Certain communities are just as much at risk. The American Hospital Association created a list of what could indicate a vulnerable community, including:

  • Lack of access to primary care services.
  • Poor economy.
  • High unemployment rates.
  • High rates of people who are uninsured or underinsured.
  • Social, cultural and language barriers to accessing care.
  • Low education levels.
  • Environmental challenges, including unsafe streets and few or no places for exercise.

Of course, this varies by location across rural, urban and suburban areas. Each region has its own mix of challenges.

Meeting the Need

Over the last decade, payers and policymakers have turned their attention to the impact of social determinants of health. Providers and community leaders have long recognized that if a patient’s basic needs aren’t met, they’re not likely to stay healthy.

Two of the primary emphases of value-based care come into play in meeting vulnerable patients’ needs:

  • Health care, not sick care. Value-based models center on whole-person health care — specifically, preventive health care. In a value-based health plan, individuals generally receive more preventive care and are more likely to stick to their care plans than patients in fee-for-service plans. A TriHealth/Anthem value-based partnership led to increased preventive care and lower costs for employers.
  • Coordinated care. Physicians are paid for the value they provide, not the volume of work they do. Because they have incentive to share data with each other, clinicians have a better view of the whole patient. They’re also able to collaborate with case managers, social workers and other providers to find appropriate community resources.

Employers have their own role, as some employees may be vulnerable patients. Their higher rates of illness may lead to increased health care costs; meanwhile, absenteeism and presenteeism can damage productivity.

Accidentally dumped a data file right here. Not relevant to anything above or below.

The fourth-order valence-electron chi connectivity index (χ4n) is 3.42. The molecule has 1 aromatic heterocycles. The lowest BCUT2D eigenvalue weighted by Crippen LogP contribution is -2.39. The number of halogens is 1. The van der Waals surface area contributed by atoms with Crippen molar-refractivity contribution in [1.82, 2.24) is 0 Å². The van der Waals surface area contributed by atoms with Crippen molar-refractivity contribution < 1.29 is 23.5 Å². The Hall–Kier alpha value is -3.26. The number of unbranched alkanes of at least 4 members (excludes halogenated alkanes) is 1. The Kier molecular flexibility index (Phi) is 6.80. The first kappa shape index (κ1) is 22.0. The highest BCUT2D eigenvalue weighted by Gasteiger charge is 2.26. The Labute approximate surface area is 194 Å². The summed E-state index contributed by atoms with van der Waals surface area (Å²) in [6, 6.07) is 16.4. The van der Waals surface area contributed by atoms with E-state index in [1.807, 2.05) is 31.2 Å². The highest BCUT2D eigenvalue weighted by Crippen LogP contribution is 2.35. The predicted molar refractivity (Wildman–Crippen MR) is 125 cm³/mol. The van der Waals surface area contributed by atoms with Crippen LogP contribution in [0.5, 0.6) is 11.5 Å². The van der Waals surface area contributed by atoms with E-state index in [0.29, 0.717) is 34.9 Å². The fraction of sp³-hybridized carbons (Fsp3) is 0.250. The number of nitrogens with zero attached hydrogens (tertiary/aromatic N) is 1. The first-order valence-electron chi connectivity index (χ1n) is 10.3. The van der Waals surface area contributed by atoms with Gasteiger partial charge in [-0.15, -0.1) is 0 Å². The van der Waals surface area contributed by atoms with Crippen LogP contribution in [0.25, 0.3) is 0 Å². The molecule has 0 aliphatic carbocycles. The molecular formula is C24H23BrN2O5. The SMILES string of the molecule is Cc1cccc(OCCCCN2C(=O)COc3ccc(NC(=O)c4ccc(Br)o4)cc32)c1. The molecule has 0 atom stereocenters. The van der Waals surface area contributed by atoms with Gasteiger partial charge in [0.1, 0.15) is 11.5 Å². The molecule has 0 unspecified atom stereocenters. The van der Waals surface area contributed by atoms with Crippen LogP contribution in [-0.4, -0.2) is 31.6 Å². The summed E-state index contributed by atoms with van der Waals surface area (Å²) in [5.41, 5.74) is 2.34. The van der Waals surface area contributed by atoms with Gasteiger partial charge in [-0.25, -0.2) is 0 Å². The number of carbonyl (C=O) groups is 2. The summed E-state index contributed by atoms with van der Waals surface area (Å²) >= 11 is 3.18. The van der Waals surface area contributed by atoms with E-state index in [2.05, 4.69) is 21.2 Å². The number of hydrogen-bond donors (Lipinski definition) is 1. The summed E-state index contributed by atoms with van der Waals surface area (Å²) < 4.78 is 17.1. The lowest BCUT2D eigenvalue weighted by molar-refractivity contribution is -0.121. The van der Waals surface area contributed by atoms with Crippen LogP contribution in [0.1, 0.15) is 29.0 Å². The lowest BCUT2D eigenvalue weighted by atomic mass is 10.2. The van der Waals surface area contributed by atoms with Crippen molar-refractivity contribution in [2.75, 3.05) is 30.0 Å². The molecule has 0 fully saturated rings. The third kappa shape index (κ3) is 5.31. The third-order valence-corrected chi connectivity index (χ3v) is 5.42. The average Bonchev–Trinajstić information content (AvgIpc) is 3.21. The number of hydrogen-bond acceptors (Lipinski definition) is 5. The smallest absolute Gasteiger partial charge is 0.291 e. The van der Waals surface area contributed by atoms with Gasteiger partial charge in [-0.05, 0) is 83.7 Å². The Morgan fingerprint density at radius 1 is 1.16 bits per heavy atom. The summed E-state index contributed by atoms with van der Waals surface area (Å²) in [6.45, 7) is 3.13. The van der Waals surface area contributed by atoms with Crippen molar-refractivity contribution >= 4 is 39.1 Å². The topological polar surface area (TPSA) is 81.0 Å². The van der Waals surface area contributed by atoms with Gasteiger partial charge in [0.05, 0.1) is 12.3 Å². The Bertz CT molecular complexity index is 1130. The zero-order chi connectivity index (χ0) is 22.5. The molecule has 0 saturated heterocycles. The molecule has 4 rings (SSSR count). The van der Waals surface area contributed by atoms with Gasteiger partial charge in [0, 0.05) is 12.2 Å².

The most important thing you can do now to offset these issues is to offer effective coverage. From there, look for a plan design that addresses the needs you anticipate. For instance, look for plans that offer robust behavioral health services. If your employee base is largely rural, search for plans with a telemedicine option. Work with an insurer that provides easy-to-understand tools to help your employees select the best plan design.

Encourage employees to be smart consumers. You could simply remind employees to choose in-network health care providers, review all the costs for a procedure and ask for generic medications, or go further and incorporate financial literacy into your wellness offerings.

Above all, be flexible: Give your employees the time they need to take care of their health, as they may have limited time or access to services after work, depending on where they live.

The Bottom Line

Both you and your employees want lower health care costs without sacrificing your well-being. Patient-centered, value-based approaches to patient care delivery and payment make it possible to focus on improving health care upstream, avoiding costs down the line for everyone.